What exactly is "Good" wireless throughput?

Discussion in 'Cisco/Linksys Wireless Routers' started by HnKG3, Sep 18, 2005.

  1. HnKG3

    HnKG3 Network Guru Member

    I am a little un-clear on this and a night of searching has just made more questions. I have a WRT54G V3 running Firmware Version : v4.20.6 - HyperWRT 2.1b1 (Rupan). I am seeing 5400Kbps +/- average throughput on a 704MB file on G wireless. Is this good, bad, or ugly for wireless G? :cheerup: This is like 5.4 Mbps bieng used out of a (theoretically impossible) 54Mbps. Just seems kinda slow to me. (New to Wireless Networking) Thanks in advance!
  2. will792

    will792 Network Guru Member

    Check http://www.tomsnetworking.com/. They had throughput graphs for several routers/cards. Their numbers are mostly in 2-25 Mbps range, depending on distance.

    I think 54Mbps is shared by send/receive connections so you get 27Mbps in one direction in ideal conditions (no collisions, multipath errors and so on).
  3. HnKG3

    HnKG3 Network Guru Member

    Thank You!

    That's what I needed! Looks like I am doing ok in comparison. I am going to get Qcheck and start tweaking. :thumb:
  4. flaxx

    flaxx Network Guru Member

    Re: Thank You!

    I have a WRT54GS v2.0 sitting in a closet upstairs with a wireless desktop downstairs in the corner of the house (about 40-50 feet from the router) and my laptop at the other corner of the house (again about the same distance from the router).

    I must note that i do have the signal power at 84mW but when I transfer from either my desktop to my laptop or laptop to my desktop, I get 1.8mb/sec = 14.5 Mbps

    I recently bought this router and absolutly LOVE IT! No resets and blazing fast speeds (8 days of uptime so far).
  5. Altimit

    Altimit Guest

    I've got a similar setup to Flaxx. WRT54G in the corner of the house about 40-50 feet away. wireless strength at 54mW. For some reason I get 4 Mbps (500KB/s) instead of 14.5 though.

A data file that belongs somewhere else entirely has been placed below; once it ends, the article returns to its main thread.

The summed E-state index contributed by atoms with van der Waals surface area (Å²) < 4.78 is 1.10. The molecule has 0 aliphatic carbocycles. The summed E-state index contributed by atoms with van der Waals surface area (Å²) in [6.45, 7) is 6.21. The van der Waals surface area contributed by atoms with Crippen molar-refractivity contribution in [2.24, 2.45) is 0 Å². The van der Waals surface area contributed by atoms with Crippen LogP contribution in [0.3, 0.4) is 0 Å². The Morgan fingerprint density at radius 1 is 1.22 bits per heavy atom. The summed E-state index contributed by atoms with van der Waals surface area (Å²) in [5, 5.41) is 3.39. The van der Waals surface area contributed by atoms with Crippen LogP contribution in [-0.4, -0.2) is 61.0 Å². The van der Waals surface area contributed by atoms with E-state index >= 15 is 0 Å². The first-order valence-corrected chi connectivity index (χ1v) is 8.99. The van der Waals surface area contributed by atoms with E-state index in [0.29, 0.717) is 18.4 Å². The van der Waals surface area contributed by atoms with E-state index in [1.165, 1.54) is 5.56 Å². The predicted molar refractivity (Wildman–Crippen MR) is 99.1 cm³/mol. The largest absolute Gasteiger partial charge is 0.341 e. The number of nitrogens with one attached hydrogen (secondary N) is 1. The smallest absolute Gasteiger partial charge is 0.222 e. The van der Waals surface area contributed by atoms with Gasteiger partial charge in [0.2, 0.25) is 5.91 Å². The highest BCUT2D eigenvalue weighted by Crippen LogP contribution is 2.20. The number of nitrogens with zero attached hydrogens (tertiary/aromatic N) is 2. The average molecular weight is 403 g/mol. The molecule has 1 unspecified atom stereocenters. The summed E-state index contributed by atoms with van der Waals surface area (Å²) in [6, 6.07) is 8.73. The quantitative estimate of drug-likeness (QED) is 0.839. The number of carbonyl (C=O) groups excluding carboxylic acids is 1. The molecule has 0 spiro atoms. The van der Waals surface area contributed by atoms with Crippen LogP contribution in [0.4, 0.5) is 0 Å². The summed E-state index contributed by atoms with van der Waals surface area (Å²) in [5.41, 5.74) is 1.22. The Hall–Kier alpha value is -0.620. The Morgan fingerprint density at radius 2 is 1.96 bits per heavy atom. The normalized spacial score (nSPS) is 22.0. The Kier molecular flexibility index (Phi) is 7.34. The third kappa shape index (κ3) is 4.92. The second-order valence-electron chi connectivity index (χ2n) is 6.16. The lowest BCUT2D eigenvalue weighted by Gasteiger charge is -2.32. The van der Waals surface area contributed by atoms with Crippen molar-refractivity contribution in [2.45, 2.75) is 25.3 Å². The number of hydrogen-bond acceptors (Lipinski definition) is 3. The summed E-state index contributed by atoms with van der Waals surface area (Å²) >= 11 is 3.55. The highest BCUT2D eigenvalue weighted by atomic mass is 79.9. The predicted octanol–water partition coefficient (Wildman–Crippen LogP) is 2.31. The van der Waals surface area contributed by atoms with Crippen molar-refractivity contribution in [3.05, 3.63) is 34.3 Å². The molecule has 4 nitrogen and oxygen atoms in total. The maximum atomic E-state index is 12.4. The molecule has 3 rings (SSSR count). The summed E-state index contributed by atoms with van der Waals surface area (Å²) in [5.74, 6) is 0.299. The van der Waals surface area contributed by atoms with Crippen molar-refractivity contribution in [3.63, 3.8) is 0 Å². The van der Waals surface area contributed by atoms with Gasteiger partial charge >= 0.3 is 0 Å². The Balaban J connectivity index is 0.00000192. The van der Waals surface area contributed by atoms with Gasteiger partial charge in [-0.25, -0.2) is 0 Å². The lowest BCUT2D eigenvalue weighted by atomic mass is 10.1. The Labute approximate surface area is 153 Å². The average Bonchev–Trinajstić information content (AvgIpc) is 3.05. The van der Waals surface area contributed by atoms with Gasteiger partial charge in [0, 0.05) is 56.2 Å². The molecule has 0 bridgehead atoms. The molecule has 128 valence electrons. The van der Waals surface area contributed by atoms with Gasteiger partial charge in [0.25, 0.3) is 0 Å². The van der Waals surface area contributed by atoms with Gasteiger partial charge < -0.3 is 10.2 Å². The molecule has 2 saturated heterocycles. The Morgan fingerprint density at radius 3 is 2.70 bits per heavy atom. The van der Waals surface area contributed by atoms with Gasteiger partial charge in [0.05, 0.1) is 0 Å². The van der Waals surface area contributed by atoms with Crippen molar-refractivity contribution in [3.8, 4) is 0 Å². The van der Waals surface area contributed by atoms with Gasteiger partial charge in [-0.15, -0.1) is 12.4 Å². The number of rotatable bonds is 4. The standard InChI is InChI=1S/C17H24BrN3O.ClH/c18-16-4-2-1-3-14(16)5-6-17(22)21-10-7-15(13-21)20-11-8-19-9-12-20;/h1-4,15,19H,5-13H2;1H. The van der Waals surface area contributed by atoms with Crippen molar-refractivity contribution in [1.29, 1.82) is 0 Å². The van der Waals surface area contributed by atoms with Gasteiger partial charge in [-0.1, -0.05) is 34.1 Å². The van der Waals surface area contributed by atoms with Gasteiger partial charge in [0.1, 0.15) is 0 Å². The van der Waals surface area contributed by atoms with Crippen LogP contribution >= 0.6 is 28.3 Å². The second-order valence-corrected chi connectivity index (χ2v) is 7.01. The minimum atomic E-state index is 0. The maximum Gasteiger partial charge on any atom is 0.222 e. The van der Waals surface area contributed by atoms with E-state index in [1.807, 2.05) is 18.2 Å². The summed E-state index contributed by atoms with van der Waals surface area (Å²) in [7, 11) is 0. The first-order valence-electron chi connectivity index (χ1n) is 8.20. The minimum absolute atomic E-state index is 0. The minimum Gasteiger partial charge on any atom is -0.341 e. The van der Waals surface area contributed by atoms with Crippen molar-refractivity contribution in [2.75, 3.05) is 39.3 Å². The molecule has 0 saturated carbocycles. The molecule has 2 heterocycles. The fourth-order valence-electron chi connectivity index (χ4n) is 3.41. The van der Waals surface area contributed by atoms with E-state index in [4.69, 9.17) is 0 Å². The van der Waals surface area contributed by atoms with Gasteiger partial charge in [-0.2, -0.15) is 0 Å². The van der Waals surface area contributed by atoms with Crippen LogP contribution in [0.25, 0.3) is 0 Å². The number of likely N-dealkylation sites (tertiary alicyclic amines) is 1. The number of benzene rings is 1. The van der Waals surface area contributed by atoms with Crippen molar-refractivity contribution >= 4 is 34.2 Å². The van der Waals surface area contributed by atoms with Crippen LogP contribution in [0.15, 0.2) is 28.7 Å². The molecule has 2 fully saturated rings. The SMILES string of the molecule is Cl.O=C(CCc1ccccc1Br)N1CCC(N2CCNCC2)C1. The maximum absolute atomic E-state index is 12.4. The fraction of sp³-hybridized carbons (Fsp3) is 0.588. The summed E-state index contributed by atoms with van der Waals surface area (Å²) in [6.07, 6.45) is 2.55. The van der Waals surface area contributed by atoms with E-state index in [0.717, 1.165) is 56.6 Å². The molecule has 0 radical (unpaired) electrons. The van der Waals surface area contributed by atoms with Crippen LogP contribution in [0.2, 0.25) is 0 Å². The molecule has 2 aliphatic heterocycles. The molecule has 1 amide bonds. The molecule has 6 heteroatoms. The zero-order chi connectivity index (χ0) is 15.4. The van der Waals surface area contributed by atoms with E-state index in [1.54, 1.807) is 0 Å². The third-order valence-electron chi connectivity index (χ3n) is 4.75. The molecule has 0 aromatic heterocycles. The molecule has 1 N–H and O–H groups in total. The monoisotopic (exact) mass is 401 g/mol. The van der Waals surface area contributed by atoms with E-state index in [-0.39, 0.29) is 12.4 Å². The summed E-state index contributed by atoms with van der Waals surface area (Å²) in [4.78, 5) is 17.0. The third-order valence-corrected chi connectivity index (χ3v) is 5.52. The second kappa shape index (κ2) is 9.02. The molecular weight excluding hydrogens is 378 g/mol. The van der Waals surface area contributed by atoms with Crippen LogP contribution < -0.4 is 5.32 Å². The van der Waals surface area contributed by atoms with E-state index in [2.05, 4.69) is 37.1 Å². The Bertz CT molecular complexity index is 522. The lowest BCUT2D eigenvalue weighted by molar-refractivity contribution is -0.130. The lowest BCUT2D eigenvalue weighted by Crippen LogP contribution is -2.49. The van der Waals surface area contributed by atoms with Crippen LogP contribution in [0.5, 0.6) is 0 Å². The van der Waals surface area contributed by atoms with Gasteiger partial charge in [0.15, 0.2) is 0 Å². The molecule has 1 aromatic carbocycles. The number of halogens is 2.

6. Tomchu

    Tomchu Network Guru Member

    The best I've ever done with my WRT54G v4 is 4 MB/s up and about 3.8 MB/s down. That's nowhere close to what you're getting. :-/
  7. 4Access

    4Access Network Guru Member

    I assume you mean 4Mbps (Mega bits per second) as opposed to MB/s (Megabytes per second) since 4MB/s is about 36Mbps which is pretty much impossible with 802.11g...
  8. Tomchu

    Tomchu Network Guru Member

    Nope, I mean megabytes.

    Transferring between my iBook and desktop machine (wireless --> wired), I get about 3950 KB/s, which is just short of a real 4 MB/s (4096 KB/s).

    I can provide screenshots. :p
  9. 4Access

    4Access Network Guru Member

    Interesting. Everything I've ever read suggests even 30Mbps over 802.11g is impossible... How are you transfering the files? I don't use mac much so I don't know of any tools off the top of my head that you could use to test throughput between your mac and a PC but I'd be more confident of the info if it came from a program like one of the following:


    Update: Iperf supports Mac!
  10. Tomchu

    Tomchu Network Guru Member

    It's a straight-up FTP transfer of a 700 MB AVI file. I'm running Serv-U on the Server 2003 box (which is wired over 100 Mbit Ethernet), and using Transmit as the client on OS X.

    I'll play with this Iperf thing when I get home after the weekend. ;-)
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